TECHNOLOGY

Walmart expands grocery delivery in a big way

BY Deena M. Amato-McCoy

Walmart is giving Amazon and its newest acquisition a run for its money in the online grocery delivery war.

Walmart is expanding its online grocery delivery service to 800 stores by the end of the year, a move that will serve more than 40% of U.S. households. The program, which is currently available in six markets, will grow to serve more than 100 metro areas across the country.

Customers can place orders online or through the Walmart Grocery app. Both options enable shoppers to purchase fresh produce, meat, seafood and bakery items, along with pantry staples, consumables and seasonal general merchandise. All items feature the same prices found in Walmart stores, Tom Ward, VP, digital operations, Walmart U.S., said in a blog on the company’s website.

Personal shoppers and crowd-sourced delivery services are used to shop for and deliver fresh groceries to customers’ doorsteps. More than 18,000 personal shoppers are involved in the program, and “thousands more” will be added this year, according to Walmart.

To participate in the program, associates must complete a three week training program that teaches them how to pick merchandise, including selecting the freshest produce, and the best cuts of meat. More than 800 Walmart stores will be used to fulfill orders, the discounter reported.

The Groceries Delivery service costs $9.95, and requires a $30 minimum order. Orders can also be delivered the same day.

The service is augmented by Walmart’s Online Grocery Pickup service that allows online customers to pick up orders at stores without ever getting out of their cars. The service is now available in 1,200 stores. Another 1,000 locations will be added this year, according to Walmart.

Walmart’s decision to expand its grocery delivery service takes a swing at Amazon as it expands its own grocery delivery service. The online giant announced last month that it launched free, two-hour deliveries of natural and organic products from Whole Foods through its Prime Now program in Atlanta and San Francisco. The service initially launched in January in Austin, Cincinnati, Dallas and Virginia Beach, with plans for continued expansion across the U.S. throughout 2018.

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TECHNOLOGY

Kohl’s to manage omnichannel operations in the cloud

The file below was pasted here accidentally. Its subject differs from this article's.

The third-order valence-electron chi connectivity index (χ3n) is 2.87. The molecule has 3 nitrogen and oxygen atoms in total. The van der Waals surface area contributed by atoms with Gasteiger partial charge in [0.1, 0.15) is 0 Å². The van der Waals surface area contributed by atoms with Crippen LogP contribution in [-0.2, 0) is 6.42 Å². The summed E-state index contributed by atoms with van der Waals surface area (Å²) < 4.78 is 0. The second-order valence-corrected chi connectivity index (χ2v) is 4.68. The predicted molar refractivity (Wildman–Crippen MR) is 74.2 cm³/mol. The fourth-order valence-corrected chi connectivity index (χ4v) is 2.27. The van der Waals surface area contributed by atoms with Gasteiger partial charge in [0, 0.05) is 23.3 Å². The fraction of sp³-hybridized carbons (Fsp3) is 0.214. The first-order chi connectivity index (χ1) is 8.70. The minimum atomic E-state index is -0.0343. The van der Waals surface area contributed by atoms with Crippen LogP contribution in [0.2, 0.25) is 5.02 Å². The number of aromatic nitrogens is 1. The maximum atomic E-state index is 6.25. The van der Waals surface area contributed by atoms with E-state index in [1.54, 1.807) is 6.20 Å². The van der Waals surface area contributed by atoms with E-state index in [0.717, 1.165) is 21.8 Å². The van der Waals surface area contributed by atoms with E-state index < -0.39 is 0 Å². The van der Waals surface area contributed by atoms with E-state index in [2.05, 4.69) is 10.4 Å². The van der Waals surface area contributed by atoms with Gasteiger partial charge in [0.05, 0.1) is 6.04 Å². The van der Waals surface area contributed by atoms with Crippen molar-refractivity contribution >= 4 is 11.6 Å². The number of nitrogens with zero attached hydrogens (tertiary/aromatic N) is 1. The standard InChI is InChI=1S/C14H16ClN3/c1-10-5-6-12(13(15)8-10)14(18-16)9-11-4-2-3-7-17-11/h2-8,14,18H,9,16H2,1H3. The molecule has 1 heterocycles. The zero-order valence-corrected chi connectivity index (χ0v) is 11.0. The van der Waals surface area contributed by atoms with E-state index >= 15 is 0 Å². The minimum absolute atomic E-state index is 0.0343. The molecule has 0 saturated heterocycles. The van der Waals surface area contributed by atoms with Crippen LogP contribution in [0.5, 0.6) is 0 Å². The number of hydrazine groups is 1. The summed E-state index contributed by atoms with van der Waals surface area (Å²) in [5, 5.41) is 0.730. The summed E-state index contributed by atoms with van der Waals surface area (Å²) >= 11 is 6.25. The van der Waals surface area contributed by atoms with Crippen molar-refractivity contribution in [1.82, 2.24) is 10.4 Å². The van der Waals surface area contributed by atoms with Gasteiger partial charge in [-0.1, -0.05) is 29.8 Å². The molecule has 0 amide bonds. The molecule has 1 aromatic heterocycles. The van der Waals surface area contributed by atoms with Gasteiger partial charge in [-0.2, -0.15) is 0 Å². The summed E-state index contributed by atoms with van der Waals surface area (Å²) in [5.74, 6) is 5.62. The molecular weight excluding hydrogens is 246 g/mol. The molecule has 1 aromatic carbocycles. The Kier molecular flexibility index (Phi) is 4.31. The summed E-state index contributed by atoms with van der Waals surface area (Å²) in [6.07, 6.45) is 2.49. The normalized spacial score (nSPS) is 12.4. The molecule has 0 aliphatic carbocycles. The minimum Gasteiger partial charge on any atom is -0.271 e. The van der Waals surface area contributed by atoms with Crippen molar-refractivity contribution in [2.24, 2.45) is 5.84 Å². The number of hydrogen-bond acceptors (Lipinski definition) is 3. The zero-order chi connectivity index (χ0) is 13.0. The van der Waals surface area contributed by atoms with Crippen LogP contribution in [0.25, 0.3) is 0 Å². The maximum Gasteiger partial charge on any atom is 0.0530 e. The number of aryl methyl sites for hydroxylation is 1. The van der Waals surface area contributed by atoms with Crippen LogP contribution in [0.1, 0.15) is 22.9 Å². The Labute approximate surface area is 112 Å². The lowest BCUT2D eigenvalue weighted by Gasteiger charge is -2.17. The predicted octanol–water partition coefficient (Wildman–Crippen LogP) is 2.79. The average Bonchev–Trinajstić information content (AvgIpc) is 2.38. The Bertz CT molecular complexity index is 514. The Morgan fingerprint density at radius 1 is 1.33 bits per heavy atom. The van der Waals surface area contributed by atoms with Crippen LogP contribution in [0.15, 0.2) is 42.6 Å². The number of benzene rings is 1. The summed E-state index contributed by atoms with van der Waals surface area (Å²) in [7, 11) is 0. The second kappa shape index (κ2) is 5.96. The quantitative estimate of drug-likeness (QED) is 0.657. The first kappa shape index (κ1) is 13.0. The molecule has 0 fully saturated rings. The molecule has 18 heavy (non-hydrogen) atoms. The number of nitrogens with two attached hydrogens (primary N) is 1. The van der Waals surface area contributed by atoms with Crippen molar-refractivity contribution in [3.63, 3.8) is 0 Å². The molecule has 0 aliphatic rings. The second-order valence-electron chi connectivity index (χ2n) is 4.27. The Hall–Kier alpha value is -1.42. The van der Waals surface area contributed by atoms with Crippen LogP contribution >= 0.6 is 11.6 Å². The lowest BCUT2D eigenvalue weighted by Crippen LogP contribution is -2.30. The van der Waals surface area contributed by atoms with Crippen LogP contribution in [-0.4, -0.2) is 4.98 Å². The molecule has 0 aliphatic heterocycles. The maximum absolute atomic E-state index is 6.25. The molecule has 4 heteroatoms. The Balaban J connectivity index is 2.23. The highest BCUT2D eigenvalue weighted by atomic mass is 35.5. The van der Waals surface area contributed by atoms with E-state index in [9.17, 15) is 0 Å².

BY Deena M. Amato-McCoy

Kohl’s is modernizing its technology so it can better compete in a digital marketplace.

The department store chain made a multi-year investment to fund the migration of its omnichannel systems and applications to the cloud. The move will modernize the company’s technology footprint, which will help Kohl’s to deliver a seamless, best-in-class omnichannel customer experience.

The technology investment will enable the company to replace legacy systems with those in the cloud. These are more flexible systems designed to enhance operational efficiencies and reduce long-term costs. The migration includes solutions connected with e-commerce, mobile, and business operations.

Kohl’s has already transitioned its website to the cloud, which already delivers customers a faster digital experience. As Kohl’s continues migrating systems and applications to the cloud, the company can focus on how to use its IT operations to further drive efficiencies and business value.

“Kohl’s is uniquely positioned at the forefront of retail’s cloud computing capabilities to transform our operations and equip our team to meet short- and long-term technology needs,” said Ratnakar Lavu, Kohl’s executive VP and CTO. “Cloud has become the foundation for this transformation and brings our teams greater flexibility to scale resources, react quickly and more cost effectively, and in turn, deliver a great experience to our customers.”

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Study: The markets where Amazon doesn’t dominate are…

BY CSA STAFF

Amazon continues to grab consumer wallet share, but Walmart is holding its own in some markets.

Walmart still enjoys more than 60% share of spend among millennials in Florida and Texas, and has maintained a far more stable share of the market over the past three years, according to data from consumer payments data firm Arm Insight.

According to data, Florida consumers’ Walmart spend is more than twice that of their Amazon spending. This is more than twice their Target spend.

While Walmart is holding its own in these regions, Amazon continues to gain considerable ground on the discount giant — and this momentum is much more pronounced in California and New York. Here, the online retailer overtook Walmart in share of spend in December 2016, and again for good in May 2017.

Since May, Amazon has increased from just over one-third share of spend to nearly half. It is a similar story in the nation’s capital, where Amazon spend across all generations is more than Walmart and Target combined — a percentage that includes all online and in-store sales. As a whole, Amazon has 51% of consumers spend, Walmart earned 34%, and Target gained a mere 15%.

Spending share is even more pronounced from a millennial perspective, where Amazon grabbed 53%, Walmart gained 30%, and Target lagged with 17%, the data revealed.

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